The other side of the train tracks is to proclaim Christ. People tend to focus on one or the other. Many say, “preach the Gospel, and when necessary, use words.” That sounds super spiritual and profound but, actually, when compared with the Scriptures, it is heresy. Others claim that you can live as you wish, as long as you are preaching the Gospel because the power is in the Gospel and your lifestyle has nothing to do with it. This is also heresy. God’s purpose for saving us is so that we can obey Christ (lifestyle) and proclaim Christ. In the context of I Peter, living the Gospel and preaching the Gospel has brought heavy persecution to the lives of these believers. They are to keep living the Gospel and to keep on preaching the Gospel in the face of persecution and affliction. Why would God move Peter to write to the believers and encourage them to endure persecution? The Greek word that is translated into English as “persecution” is “Dioko” and it means to cause to run away or to flee. It also means to drive away. It is also to harass as with actions or words. The root of this word is actually two other Greek words. The first is “Deilos” and it means to produce fear or to make timid. Persecution is used to produce fear in the believer so that he would be timid and not continue teaching the Gospel to others. The other Greek word is “Diakonos” which is translated into English as “servant”, “server”, or the transliterated word “deacon”. So, persecution means to harass in actions and words to produce fear in order to make servants timid so that they would not serve. Persecution is supposed to stop the spreading of the Gospel. The other word that is used as a synonym for persecution is affliction. It is the Greek word “Thlibo” and has the idea of pressing hard against, like a wine press. Persecution is supposed to be debilitating. It is to cause harm to the messenger since the message cannot be contradicted. God uses persecution to refine us as well as to give more opportunities to preach the Gospel. As Romans 8 teaches us:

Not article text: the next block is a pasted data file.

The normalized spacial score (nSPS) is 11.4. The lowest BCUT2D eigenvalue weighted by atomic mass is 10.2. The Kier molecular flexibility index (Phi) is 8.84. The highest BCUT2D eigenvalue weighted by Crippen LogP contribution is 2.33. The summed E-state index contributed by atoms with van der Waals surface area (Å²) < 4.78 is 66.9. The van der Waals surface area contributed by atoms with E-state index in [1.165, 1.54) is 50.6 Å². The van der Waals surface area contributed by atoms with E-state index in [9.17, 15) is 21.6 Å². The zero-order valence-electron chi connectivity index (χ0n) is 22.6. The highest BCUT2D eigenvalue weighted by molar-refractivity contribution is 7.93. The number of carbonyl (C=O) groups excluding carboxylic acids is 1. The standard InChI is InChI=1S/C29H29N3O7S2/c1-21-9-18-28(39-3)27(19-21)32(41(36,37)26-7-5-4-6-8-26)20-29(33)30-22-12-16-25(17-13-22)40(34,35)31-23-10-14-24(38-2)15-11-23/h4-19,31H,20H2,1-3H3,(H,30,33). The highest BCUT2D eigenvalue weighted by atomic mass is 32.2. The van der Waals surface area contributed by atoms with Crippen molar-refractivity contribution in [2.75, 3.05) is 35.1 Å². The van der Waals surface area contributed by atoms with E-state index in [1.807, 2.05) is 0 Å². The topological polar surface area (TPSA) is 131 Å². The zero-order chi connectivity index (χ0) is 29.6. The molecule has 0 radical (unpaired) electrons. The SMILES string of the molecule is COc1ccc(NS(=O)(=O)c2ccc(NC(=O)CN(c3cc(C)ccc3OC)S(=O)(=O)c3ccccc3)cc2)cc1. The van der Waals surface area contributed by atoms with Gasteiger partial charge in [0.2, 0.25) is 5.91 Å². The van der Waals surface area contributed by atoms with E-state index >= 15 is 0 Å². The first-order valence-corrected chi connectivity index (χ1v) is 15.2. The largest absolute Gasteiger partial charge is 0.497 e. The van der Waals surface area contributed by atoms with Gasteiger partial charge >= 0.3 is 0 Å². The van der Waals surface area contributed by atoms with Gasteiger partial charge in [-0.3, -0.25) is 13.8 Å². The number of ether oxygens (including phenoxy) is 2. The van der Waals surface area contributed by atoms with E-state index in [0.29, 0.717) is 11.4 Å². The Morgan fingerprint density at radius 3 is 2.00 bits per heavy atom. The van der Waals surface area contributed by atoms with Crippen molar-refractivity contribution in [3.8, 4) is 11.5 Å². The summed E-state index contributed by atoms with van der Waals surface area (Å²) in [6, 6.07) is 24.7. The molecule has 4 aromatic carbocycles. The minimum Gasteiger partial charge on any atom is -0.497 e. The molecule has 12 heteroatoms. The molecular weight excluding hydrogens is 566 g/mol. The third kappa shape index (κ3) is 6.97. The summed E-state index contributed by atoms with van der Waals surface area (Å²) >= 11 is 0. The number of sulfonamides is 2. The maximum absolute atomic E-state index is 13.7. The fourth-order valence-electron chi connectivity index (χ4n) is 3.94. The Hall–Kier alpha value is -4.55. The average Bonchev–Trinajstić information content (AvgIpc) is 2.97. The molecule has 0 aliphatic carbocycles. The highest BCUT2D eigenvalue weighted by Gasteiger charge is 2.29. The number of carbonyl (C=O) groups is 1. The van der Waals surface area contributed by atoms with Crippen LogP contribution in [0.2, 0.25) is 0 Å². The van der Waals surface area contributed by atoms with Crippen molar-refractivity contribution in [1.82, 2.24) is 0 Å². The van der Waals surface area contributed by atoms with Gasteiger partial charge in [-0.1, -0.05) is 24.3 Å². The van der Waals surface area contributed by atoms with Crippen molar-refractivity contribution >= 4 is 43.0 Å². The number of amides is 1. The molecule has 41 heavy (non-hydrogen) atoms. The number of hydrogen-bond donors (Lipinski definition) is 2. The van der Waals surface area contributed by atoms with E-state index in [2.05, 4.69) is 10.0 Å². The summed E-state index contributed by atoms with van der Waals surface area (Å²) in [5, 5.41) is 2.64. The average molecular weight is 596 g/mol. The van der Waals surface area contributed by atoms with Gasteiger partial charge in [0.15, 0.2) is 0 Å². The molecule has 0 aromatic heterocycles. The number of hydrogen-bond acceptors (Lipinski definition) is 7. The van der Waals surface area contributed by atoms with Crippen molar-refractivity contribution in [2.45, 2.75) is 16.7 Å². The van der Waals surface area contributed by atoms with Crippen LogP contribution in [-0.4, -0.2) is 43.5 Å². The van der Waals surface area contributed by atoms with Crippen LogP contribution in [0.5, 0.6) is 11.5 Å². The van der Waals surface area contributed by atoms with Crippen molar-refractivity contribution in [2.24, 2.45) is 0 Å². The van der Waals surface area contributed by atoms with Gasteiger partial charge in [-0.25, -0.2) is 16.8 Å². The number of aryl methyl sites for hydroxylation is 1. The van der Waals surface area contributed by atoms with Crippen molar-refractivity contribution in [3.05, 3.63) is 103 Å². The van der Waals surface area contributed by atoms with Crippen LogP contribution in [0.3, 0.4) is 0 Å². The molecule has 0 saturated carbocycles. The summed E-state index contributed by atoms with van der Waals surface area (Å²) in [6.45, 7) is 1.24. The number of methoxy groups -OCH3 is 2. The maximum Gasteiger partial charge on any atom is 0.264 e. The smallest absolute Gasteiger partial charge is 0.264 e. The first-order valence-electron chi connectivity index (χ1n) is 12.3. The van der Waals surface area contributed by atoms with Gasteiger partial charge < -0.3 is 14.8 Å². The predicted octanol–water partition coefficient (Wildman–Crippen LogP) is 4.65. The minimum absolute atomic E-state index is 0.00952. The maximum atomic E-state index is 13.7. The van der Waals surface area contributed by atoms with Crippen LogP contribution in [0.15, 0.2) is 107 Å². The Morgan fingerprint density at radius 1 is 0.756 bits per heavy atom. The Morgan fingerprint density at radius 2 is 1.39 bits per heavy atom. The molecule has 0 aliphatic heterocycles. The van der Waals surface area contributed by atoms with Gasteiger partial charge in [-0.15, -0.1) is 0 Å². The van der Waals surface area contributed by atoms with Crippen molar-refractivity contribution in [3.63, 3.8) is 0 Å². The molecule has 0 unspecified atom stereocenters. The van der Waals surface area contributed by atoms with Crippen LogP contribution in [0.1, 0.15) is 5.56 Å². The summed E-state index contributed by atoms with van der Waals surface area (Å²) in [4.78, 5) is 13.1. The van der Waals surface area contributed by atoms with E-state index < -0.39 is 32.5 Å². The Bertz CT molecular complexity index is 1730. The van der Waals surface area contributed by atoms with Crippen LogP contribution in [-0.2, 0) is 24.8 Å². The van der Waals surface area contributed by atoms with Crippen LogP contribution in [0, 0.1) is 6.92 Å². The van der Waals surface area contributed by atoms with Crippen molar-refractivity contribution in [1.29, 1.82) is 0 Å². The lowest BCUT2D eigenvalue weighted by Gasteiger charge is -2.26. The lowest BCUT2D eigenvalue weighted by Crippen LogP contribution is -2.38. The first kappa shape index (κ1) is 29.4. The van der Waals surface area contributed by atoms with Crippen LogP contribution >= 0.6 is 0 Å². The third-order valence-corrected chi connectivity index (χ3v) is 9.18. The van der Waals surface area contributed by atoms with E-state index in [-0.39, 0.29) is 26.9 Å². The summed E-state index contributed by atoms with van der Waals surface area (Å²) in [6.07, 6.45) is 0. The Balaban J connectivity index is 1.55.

29 For those whom He foreknew, He also predestined to become conformed to the image of His Son, so that He would be the firstborn among many brethren;